Porcelain stoneware is a high-performing material with excellent mechanical strength and wear-and-tear and abrasion resistance, among other properties. You can use it both indoors and out, and it adapts to various architectural and interior design styles. The laying pattern and technique you choose for porcelain stoneware floor tiles are important for expressing all its creativity. Let’s take a look.
Laying patterns for porcelain stoneware floor tiles
Sept. 27, 2020
That’s because porcelain stoneware is highly versatile. You can use it both indoors and out, dry-laid, raised, interlocked, on floors and walls. So, how do you decide which is the best solution? Because choosing one laying pattern rather than another can change the perceived size of a room significantly. Shapes, joints, texture and colour contrasts all need to be taken into account.
The size of the porcelain stoneware floor and wall tiles also plays an important role in choosing their laying pattern. Different sizes and thicknesses require different solutions. You should also consider the overall visual factor. Does your room have more vertical or horizontal elements? The answer to this question will affect the laying design. A lot also depends on designers’ creativity. They can go for continuous, mixed, square, diagonal, pattern, two-colour, chequerboard, or striped laying patterns for porcelain stoneware tiles.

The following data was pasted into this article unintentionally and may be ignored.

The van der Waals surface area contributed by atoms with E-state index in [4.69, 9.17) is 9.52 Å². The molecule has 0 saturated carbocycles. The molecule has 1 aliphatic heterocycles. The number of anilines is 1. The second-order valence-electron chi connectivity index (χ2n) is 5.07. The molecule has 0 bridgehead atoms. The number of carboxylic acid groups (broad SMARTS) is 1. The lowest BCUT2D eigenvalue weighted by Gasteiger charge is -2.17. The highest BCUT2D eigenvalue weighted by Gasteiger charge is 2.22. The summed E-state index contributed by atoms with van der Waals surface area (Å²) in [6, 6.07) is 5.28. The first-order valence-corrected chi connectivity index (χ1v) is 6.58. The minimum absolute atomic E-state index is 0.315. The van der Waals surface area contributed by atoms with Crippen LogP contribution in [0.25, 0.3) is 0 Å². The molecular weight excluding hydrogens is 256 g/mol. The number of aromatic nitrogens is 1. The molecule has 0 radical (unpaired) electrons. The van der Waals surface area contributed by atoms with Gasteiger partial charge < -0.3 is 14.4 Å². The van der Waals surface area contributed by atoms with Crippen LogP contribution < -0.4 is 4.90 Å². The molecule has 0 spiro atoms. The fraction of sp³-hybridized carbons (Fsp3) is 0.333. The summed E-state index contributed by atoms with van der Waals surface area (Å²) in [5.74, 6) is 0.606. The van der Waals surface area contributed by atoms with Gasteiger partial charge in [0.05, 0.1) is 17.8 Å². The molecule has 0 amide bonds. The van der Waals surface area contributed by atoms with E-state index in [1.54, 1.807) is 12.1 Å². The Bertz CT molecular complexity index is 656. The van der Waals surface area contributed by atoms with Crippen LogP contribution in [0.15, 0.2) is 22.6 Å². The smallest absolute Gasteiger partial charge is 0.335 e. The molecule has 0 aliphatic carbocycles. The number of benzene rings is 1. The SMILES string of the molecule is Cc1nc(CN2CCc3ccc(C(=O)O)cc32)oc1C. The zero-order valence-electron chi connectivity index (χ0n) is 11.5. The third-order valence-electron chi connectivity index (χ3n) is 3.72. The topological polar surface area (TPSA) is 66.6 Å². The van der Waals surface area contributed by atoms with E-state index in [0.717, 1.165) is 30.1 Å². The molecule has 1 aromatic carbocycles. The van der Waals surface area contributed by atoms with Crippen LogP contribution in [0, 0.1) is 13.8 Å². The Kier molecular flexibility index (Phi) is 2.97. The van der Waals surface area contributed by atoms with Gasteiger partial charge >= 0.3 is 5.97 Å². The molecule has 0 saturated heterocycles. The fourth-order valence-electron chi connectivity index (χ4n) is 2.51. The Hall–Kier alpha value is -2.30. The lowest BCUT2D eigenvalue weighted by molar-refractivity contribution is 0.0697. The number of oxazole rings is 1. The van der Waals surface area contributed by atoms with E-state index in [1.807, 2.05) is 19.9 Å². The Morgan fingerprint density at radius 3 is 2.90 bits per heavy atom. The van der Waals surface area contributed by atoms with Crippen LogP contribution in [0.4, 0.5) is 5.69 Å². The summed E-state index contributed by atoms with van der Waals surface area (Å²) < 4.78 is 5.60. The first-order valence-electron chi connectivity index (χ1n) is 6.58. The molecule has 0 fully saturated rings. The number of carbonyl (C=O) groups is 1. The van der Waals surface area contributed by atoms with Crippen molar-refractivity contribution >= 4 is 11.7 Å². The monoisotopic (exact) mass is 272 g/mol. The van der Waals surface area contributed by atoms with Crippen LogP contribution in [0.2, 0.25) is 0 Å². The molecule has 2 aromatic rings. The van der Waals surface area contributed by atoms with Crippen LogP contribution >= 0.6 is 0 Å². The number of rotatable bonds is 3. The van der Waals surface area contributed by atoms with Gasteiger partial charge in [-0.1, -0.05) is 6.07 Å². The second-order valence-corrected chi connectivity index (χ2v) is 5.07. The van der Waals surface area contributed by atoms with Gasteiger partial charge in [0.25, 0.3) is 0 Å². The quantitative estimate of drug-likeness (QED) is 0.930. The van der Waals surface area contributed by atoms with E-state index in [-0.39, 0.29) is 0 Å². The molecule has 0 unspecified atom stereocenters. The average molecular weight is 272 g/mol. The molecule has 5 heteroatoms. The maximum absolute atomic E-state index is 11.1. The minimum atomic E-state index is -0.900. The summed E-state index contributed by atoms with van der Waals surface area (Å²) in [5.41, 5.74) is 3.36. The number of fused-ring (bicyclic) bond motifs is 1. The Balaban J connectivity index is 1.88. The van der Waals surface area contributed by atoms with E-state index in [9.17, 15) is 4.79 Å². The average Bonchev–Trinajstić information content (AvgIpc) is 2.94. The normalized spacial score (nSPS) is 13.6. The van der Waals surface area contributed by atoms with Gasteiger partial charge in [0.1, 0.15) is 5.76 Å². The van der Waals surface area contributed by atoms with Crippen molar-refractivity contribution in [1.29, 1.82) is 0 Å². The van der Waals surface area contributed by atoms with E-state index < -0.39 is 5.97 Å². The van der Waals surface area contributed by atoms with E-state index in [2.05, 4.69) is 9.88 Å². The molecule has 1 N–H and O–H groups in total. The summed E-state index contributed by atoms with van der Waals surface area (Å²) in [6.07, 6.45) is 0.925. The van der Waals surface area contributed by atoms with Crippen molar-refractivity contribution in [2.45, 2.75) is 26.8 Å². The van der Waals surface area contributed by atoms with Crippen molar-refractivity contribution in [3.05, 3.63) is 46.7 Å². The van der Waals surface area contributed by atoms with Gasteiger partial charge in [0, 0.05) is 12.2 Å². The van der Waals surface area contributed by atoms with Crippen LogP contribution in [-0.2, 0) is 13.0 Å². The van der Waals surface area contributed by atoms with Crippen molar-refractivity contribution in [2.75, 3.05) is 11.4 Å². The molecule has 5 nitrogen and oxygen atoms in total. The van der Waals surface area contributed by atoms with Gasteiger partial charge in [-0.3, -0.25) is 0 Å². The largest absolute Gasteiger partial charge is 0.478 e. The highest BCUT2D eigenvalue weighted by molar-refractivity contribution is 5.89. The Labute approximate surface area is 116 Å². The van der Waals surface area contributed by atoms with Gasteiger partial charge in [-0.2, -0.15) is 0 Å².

Usually, larger sizes are used for open spaces and standard tiles for smaller rooms. This also helps reduce waste. Using the same material to ensure continuity between the flooring and coverings is an increasingly popular trend that creates a seamless visual effect. As for the outdoors, porcelain stoneware tiles dry-laid on grass, sand or gravel is the way to go.
Based on the intended use and required maintenance of a room, the most popular laying patterns are the following:
● stack bond (or straight): tiles are laid in a regular parallel pattern, either horizontally or vertically;
● brick bond (regular or irregular);
● diagonal: recommended for concealing visual defects of a room’s structural parts;
● herringbone: tiles are laid lengthwise so that the joints are staggered, creating a zig-zag pattern.
For a more colourful and creative setting, you can mix sizes and effects or play around with joint colours.
In bathrooms and kitchens, wall coverings are not just a decoration. They need to protect walls too. But in other rooms, such as in a living room, they are mainly chosen to emphasise a volume, for example, a fireplace.
Wall coverings follow the same laying rules as floor tiles, but there’s one more thing to consider. The layout should not create a contrast with the flooring. Since wall tiles are more decorative, their laying patterns allow for greater creativity by adding pencil tiles, strip tiles, bullnose tiles, edge protection profiles, and trims.